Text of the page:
Some misconceptions: 1. There is the assumption that we can't build more powerful nukes and in greater quantities than we could in the 60s. 2. The assumption that you somehow need to completely change the kinetic energy of the moon ( a very "convincing" large number is given by multiplying mass and velocity).

More will follow in a few hours.

The answer of Damon is close to what I have in mind, never mentioned in the "orthodox" , or rather conventional thoughts of the bulk. That was my point 2 in the first answer. If you somehow added a 10cm/sec or 0,1m/sec vector towards earth, you would think this is small but would have devastating effects in the course of a thousand years, which is more familiar to our timescale.

People are used to say huh.. what's the mass of the moon ah ~10^22 kg, wait what it is its speed ahhh about 10^3m/sec, soooo you would have to add about 10^ 28 joules to the kinetic energy of the moon, right?

WRONG! This is what happens when you reiterate answers "taught" and not looking scholastically into the details. (Been caught myself doing exactly that many times) You can put just 10^22 or 10^21 joules to the kinetic energy of the moon in such a direction that the moon would acquire a lateral velocity vector of about say 1m/sec or 0.1 m/sec. This would be enough to move the moon the equivalent of its current distance from the earth towards that lateral direction in the course of 100 to 1000 years.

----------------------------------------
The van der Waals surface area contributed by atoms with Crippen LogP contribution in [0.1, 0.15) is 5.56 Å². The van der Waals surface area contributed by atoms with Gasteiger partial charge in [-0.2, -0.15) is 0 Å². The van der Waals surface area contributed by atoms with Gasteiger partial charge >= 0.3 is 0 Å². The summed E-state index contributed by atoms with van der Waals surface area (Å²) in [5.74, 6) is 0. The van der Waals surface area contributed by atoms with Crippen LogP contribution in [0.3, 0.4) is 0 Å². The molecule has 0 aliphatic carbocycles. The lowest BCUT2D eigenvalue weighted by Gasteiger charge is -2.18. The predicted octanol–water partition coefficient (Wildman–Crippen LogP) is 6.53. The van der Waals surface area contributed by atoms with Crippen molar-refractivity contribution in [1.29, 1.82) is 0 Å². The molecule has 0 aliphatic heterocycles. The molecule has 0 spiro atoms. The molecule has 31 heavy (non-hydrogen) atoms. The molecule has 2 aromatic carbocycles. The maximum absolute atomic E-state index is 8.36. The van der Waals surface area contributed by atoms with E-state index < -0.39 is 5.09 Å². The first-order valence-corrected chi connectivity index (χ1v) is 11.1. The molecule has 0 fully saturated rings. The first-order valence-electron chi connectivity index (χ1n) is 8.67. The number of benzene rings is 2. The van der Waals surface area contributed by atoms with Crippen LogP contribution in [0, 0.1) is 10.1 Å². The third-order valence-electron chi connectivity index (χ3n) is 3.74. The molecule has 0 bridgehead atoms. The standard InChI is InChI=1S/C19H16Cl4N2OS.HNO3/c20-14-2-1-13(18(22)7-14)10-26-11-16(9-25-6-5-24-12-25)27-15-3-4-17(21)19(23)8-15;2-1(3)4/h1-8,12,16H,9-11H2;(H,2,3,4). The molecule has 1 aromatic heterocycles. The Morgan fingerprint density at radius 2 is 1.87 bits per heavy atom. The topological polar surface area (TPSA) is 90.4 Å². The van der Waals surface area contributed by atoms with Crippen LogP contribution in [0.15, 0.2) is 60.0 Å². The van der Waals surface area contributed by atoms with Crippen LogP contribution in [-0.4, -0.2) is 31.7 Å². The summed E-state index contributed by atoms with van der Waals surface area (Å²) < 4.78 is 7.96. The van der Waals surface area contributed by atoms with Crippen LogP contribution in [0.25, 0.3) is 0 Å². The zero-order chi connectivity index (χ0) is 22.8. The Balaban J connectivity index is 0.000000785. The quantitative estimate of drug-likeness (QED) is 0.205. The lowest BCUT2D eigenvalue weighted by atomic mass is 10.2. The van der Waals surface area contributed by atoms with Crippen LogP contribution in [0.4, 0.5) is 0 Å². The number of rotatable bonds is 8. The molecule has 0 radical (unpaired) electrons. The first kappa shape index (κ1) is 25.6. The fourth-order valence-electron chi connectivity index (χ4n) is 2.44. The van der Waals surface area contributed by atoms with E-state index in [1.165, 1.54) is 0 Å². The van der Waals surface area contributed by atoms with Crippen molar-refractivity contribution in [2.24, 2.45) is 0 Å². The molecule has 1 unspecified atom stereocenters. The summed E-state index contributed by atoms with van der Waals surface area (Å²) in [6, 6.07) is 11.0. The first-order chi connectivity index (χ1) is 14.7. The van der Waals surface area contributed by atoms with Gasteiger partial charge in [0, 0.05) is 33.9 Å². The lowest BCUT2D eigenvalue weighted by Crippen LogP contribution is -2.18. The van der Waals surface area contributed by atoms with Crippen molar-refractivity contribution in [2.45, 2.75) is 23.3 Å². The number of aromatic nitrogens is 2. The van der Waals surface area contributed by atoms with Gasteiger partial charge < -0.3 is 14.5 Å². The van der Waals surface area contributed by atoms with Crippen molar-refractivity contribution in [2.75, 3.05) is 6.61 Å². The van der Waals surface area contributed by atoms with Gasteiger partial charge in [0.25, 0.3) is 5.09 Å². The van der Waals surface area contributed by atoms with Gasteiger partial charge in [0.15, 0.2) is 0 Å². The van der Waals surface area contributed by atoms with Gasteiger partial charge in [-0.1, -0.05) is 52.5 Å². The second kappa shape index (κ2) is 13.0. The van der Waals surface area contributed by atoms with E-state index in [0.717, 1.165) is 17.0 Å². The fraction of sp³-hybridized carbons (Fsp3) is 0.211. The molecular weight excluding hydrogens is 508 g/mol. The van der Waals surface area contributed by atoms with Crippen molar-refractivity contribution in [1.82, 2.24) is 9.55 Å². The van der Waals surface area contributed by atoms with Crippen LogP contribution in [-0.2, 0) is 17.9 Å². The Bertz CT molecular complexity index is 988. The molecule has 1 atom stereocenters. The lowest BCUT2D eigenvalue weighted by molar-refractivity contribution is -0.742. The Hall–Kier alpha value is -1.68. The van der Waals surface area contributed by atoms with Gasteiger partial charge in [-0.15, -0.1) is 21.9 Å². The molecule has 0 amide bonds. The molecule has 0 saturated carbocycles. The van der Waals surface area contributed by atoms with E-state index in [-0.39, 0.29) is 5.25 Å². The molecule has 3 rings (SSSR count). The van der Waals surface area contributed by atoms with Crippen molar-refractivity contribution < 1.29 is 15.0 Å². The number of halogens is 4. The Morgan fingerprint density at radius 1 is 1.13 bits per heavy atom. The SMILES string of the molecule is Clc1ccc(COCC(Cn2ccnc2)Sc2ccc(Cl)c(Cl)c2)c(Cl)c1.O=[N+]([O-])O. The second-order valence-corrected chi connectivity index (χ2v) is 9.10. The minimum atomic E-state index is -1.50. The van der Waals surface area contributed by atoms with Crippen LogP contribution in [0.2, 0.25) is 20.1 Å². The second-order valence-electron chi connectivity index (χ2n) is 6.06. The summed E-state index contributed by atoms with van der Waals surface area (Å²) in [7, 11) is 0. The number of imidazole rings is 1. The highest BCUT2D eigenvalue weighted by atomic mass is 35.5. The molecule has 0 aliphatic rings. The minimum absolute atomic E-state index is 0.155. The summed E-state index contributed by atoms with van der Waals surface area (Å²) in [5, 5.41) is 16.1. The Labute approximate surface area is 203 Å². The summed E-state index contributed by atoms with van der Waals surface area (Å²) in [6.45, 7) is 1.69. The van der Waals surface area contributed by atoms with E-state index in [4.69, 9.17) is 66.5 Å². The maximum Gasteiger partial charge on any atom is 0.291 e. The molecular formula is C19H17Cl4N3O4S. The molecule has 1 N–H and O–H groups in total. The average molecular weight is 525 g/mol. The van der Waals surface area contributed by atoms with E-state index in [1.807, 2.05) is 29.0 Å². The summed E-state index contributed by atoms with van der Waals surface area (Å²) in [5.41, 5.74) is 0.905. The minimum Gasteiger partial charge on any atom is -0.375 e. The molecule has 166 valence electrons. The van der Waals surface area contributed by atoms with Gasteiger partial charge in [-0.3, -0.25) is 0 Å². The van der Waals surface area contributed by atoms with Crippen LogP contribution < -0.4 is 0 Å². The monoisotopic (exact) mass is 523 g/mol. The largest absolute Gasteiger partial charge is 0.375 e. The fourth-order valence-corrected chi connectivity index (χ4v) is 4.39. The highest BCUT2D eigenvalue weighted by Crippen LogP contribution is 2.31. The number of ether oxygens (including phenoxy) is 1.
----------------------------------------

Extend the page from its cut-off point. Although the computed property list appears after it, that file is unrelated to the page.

And some would say: now If I had infinite money and time, sure why not. Pointing sarcastically to the fact that it maybe theoretically possible, but not practically, because it would require much time and money, right?

VERY WRONG AGAIN! Thank you very much. The "megatonnage" of the nuclear arsenal of just 2 countries developed in practically 2 decades by Russia and U.S.A. was about 12 000 megatons or about 5x 10^19 joule. But people this was an arms race half a century ago. Now the whole planet is into building nukes and with a better know-how, meaning much shorter times building a certain amount of destructive power and far more powerful warheads.

If an arms race were to break out again be sure , the "superpowers"(U.S.A., Russia, China, U.K. Canada, Australia France, Korea,Iran, Pakistan , India etc) would build 10^ 22 "joules of destruction" in far less than a century with a hardly noticeable effect on their budgets, or alternatively they could build the same force in 150 or 200 years, seemingly a lot but nothing in the grand scope of things.

So, can we build enough nukes to change the course of the moon or other heavenly bodies. Sure it's a certain stretch but very doable within the capacities of the current technology.

P.S. The release of the 10^22 joules by an explosion would not necessarily mean that this would translate into a velocity to a certain direction. The help of a supercomputer would be needed in calculating distance and other parameters so we would maximally utilize this energy as motion.